Hillary's Uninspiring Drug Reform Plan

Election '08

Remember when we elected Bill Clinton to give us health care and got a comprehensive crime bill instead? It looks like Hillary is following in her hubby's footsteps. In an April 11 speech in Philadelphia, Ms. Clinton unveiled her "Solutions For Safe & Secure Communities" plan, which will provide 100,000 new cops and invest $1 billion in federal monies for local law enforcement or prevention programs.

By many accounts a brilliant legal scholar, Hillary's solutions to the drug problem are surprisingly stale. A new Drug Market Elimination Grant will aim at closing overt drug markets and lowering homicide rates and she will "make sure that federal government law enforcement -- including the FBI -- has the resources it needs to serve as an effective partner with states and local communities, including developing and sharing intelligence on drug trafficking and gangs that operate across state and national borders." Like that's worked so well in the past.

Hillary would also reverse the funding cuts to the Byrne Justice Assistant Grant program, federal monies that fund drug task forces throughout the country. A major motion picture with Halle Berry and Billy Bob Thornton to be released this year will dramatize one of those task forces in Tulia, Texas, where in 1999, a drug sting operation resulted in the arrest of 46 people, 40 of whom were black. After such abuses were nationally reported, taxpayer groups successfully urged the Bush administration to zero out the grants. However, Democrats put back the pork for their districts and this year, even more monies are sought, to the tune of $906 million. The Senate, lead by the usually liberal Russ Feingold, has already passed the measure and the House will vote on it soon.

Bill Piper, Director of National Affairs for the Drug Policy Foundation, which has been advocating for reform of Byrne grants for four years, points out that what is seen as free money for states actually costs local jurisdictions, since bulking up law enforcement means more drug-related incarcerations for which locals must pay. Also, since task forces are funded by federal grants or asset forfeiture instead of local budgets, they aren't always responsive to local mores and policies, Piper says, making for a "rogue cop" environment. "A lot of Democrats are disturbed by the fact that 1 in 100 Americans are behind bars, but then they turn around and vote for programs like the Byrne grants," Piper lamented. He did point out that the money can legally be funneled into treatment programs instead, and that DPA itself got a $500,000 grant for youth methamphetamine prevention in New Mexico.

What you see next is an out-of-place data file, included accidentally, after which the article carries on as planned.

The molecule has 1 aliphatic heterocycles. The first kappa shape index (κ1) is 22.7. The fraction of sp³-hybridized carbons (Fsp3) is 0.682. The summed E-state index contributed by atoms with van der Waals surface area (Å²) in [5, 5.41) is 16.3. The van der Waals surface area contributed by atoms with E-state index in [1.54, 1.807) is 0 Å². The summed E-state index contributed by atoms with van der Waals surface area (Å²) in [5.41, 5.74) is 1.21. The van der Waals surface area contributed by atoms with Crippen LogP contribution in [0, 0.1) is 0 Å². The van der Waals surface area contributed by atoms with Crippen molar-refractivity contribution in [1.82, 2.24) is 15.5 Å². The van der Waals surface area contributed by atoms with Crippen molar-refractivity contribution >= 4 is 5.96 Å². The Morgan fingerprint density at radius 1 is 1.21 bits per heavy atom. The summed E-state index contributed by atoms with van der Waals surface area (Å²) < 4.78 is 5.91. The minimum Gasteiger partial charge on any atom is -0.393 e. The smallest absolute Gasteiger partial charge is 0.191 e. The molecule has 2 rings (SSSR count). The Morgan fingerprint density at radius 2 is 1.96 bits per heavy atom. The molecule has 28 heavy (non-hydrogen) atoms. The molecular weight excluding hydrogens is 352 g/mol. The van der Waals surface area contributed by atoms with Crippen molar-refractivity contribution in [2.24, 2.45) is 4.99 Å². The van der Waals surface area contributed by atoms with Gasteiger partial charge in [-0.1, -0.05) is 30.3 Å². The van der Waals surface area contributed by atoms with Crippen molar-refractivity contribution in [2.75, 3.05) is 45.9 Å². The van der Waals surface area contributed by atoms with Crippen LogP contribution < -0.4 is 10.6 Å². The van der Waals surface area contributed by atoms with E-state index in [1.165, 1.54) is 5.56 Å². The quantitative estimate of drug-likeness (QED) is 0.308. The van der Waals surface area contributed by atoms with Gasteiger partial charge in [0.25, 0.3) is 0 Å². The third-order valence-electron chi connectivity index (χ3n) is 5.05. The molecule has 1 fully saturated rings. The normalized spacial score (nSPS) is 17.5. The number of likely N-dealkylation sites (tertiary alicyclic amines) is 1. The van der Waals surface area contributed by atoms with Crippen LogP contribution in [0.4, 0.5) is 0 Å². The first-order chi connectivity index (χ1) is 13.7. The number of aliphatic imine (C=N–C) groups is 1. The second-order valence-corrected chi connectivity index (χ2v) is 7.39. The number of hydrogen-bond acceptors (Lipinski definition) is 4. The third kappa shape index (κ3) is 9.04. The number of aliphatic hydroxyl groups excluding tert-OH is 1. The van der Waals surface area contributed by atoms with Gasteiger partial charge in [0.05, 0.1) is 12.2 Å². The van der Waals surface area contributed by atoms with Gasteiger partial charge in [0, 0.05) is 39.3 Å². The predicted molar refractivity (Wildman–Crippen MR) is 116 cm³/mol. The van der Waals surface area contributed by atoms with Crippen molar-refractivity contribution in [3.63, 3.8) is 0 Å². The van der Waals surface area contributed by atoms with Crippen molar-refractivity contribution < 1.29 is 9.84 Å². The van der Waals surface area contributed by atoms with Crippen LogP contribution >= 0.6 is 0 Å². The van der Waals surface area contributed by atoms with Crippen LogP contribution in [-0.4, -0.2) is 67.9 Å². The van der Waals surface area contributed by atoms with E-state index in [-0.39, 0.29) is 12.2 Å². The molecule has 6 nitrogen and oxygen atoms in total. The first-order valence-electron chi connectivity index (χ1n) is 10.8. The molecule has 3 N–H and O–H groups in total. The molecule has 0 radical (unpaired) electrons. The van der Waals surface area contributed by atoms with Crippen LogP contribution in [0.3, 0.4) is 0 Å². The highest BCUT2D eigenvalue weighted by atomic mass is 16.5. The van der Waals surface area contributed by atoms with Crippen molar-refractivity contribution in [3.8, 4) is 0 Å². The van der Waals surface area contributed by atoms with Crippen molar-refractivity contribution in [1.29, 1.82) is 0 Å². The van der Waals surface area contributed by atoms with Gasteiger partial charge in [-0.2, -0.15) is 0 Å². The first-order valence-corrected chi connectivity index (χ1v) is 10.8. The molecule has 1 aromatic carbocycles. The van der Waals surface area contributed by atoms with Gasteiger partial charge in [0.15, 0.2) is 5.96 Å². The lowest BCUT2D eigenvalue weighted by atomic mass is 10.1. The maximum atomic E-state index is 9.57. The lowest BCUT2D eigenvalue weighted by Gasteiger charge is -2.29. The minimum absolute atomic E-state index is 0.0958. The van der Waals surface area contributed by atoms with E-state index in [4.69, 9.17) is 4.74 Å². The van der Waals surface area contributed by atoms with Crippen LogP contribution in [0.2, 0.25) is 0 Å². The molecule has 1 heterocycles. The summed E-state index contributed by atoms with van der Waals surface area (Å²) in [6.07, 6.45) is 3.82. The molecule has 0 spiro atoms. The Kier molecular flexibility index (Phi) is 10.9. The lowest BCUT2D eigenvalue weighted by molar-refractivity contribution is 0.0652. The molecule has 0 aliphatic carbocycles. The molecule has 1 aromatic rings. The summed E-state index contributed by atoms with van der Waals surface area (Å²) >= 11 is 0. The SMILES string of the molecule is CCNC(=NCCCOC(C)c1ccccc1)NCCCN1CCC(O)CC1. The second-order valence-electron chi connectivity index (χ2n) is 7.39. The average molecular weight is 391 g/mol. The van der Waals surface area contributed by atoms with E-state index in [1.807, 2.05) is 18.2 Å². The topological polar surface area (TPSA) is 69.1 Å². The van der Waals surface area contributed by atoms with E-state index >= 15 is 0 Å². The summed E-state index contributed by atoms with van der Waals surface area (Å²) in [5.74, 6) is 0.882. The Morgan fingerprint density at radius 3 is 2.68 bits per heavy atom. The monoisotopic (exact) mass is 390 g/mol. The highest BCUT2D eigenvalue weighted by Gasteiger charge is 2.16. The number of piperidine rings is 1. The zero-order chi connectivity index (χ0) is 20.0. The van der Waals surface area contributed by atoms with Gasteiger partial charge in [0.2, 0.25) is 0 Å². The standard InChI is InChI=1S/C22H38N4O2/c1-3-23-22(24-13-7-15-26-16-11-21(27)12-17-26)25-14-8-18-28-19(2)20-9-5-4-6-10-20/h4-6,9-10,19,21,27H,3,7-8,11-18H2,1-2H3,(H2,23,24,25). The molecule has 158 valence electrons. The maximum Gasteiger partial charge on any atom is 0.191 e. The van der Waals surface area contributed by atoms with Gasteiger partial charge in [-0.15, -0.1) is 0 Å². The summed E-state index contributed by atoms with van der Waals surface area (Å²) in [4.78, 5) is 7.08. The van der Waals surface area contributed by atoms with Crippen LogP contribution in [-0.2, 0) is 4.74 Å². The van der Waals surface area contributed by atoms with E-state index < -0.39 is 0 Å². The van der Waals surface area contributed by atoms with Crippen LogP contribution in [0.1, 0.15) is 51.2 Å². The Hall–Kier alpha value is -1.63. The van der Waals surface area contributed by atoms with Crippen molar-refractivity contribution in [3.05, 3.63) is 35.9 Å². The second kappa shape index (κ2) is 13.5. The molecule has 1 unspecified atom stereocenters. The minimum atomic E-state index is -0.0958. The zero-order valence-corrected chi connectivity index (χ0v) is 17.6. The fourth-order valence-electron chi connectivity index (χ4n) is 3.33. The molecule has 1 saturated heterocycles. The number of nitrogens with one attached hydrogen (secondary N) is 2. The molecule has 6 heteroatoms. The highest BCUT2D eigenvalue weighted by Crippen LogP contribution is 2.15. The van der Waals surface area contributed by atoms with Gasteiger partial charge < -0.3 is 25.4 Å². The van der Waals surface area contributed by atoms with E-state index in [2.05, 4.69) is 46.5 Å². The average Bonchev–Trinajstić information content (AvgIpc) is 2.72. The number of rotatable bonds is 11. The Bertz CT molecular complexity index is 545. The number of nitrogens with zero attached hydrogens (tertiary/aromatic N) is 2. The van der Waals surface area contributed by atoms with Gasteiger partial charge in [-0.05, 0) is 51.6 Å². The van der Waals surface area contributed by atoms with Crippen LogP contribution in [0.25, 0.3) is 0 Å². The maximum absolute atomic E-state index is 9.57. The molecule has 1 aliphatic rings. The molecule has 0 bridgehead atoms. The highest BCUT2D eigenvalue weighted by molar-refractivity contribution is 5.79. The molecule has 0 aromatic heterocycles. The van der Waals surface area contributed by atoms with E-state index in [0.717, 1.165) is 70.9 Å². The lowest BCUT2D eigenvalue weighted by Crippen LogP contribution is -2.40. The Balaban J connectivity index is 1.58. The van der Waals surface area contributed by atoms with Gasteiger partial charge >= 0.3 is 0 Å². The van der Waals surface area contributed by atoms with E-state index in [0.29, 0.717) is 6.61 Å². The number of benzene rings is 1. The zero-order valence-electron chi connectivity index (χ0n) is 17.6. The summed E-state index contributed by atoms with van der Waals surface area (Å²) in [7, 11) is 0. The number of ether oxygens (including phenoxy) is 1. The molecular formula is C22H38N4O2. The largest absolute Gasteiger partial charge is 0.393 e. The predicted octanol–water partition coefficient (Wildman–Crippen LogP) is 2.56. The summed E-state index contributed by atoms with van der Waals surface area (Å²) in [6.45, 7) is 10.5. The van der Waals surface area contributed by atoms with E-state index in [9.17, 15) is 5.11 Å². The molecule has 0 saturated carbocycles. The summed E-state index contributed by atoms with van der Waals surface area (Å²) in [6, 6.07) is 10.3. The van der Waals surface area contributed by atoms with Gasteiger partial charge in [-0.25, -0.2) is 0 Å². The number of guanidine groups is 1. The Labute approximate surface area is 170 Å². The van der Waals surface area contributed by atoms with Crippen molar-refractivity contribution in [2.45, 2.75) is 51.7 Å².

Hillary would also beef-up drug courts and home monitoring programs for drug offenders, as well as requiring a 40-hour work week for prisoners. "Prison work programs should be designed to avoid any adverse impact on the labor market," she writes without detailing how she will pull that one off.

To her credit, Hillary would eliminate the mandatory minimum for simple possession of crack cocaine and eliminating the disparity between crack and powder cocaine. This hard-fought reform won at the US Sentencing Commission after a decade of work by human rights advocates, has been attacked by the Bush Administration's attorney general Michael Mukasey. Clinton would also "Take on the Continuing Menace of Meth" by working with foreign governments to police trade and smuggling in meth precursors. This, if effective, would reverse the damage done by the Reagan administration, which sided with the pharmaceutical industry against regulation of ephedrine, meth's main ingredient.

Another good idea is Hillary's plan to "Go After Corporate Criminals With the Same Force as Individual Criminals." She would direct the new Attorney General to conduct a 90-day review of all Deferred Prosecution Agreements and report to her on how to strengthen prosecution efforts against corporate wrongdoers. But when it comes to prescription drug companies, who are among her major campaign contributors, Hillary would merely "enlist the private sector to crack down on online prescription drug sales to kids." She will "ask credit card companies to prohibit -- and police -- the use of their services for illegal drug sales to minors. And she will call on search engines that profit from ads for these illegal drugs to provide warnings about the dangers and the illegality of purchasing these drugs. At the same time, she will strengthen penalties against fly-by-night online pharmacies that prey on children." Since prescription drug abuse is the fastest rising sector among teenagers, these pronouncements are rather lame.

Last week, Hillary told Oregon's Willamette Week, "I don't think it's a good use of federal law-enforcement resources to be going after people who are supplying marijuana for medicinal purposes." She stopped short of her earlier pledge to end US Drug Enforcement Administration raids of medical marijuana establishments in states where it is legal, but said this would not be a high priority in her administration. So we might see a slight softening on some levels in America's longest war, the 100-year drug war, but overall we will still see more money spent on failed policies if Hillary moves back to the White House in 2009.

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